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When carbon dioxide and silica combine – new material created at ESRF


Scientists have created a new material by successfully combining for the first time, carbon dioxide and silica. The gas and solid were previously thought to be incompatible but under extremely high pressure and temperatures at the European Synchrotron, the ESRF, they combined to produce a hard, light carbon-rich crystal. The material remains in its new state even when conditions are returned to standard conditions. The results, published in Nature Communications (30 April 2014) have implications for planetary studies and could influence areas such as optical fibre technology.

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“After several years of strong technological efforts and synergetic thinking, we succeeded in joining what seemed to be two incompatible worlds. Carbon dioxide, a famous polluting gas and silica, a solid, a famous mineral and one of the most important materials in everyday life as it is found in glasses, windows, etc.”, said lead author Mario Santoro from Istituto Nazionale di Ottica-Consiglio Nazionale delle Ricerche (INO-CNR) and Laboratorio Europeo di Spettroscopie non Lineari (LENS).

 “Now these two worlds come together in a new chemical reaction conducted at high pressure and temperature conditions such as those found in planetary interiors, forming a novel, hard CO2-SiO2 crystalline compound”, he added.

The new material with an average chemical formula of C0.6Si0.4O2 is six to seven times less compressible than quartz. It was created under extreme conditions at the ESRF. The team of researchers from Italy and France used a diamond anvil cell, a device that allows samples to be subjected to extreme pressures, in this case 200,000 atmospheres. They loaded it with carbon dioxide and silica and heated the sample with a laser to temperatures exceeding 4000 degrees kelvin.

“Using extreme conditions of pressure and temperature and after many attempts, we were able to synthesize a new crystalline oxide of silicon and carbon with a structure based on that of the mineral cristobalite, in which both types of atoms have four oxygen neighbours. This represents an entirely new vision of the chemistry of oxides”, said Julien Haines from the Institut Charles Gerhardt Montpellier, CNRS and Université Montpellier 2.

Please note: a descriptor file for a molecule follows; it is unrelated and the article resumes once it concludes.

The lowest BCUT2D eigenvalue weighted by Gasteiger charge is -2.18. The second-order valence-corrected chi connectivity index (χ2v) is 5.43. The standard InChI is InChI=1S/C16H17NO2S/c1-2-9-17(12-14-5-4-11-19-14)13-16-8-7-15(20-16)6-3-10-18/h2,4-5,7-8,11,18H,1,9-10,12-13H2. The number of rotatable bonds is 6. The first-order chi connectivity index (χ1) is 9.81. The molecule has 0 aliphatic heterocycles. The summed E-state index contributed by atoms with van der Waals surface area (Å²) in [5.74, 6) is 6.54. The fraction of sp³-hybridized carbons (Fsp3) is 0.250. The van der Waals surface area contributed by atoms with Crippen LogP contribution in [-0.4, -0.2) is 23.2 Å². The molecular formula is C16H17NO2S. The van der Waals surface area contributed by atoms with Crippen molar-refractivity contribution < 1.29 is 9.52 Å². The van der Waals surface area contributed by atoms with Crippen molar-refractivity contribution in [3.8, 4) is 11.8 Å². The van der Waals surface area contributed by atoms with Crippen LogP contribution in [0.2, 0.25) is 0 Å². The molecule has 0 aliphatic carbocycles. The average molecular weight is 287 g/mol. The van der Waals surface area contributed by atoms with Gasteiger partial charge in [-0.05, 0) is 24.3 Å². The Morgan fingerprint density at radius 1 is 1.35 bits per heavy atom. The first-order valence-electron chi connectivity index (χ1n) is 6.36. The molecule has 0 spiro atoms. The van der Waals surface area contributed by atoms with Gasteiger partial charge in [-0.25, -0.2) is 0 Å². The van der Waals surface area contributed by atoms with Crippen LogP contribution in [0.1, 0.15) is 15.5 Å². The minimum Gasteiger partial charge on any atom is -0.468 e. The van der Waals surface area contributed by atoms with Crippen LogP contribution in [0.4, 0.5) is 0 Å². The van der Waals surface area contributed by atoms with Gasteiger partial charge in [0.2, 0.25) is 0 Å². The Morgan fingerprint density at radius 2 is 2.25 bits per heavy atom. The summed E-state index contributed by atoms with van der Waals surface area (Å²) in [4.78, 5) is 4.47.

Gaston Garbarino from the ESRF who is one of two scientists from ESRF to be named on the paper, said: “From the chemical point of view, the application of pressure and temperature is an excellent tool to force the atoms to be confined, increase their interactions and adopt new arrangements and connections, i.e. the synthesis of new materials. Besides the fact that this breakthrough will have an impact in materials science due to the possibility of designing new materials and applications based on CO2-SiO2; it gives a new way of interpreting the chemistry of oxides”. The composite provides an updated view of the periodic table.

The results could be especially significant for Earth and planetary sciences because the new material was formed under extreme conditions that are similar to those found both deep inside Earth and on other planets.


Structure of the new crystalline oxide of silicon and carbon

Credit for the structure image: M. Santoro,
F. A. Gorelli, R. Bini, A. Salamat,
G. Garbarino, C. Levelut, O. Cambon,
J. Haines.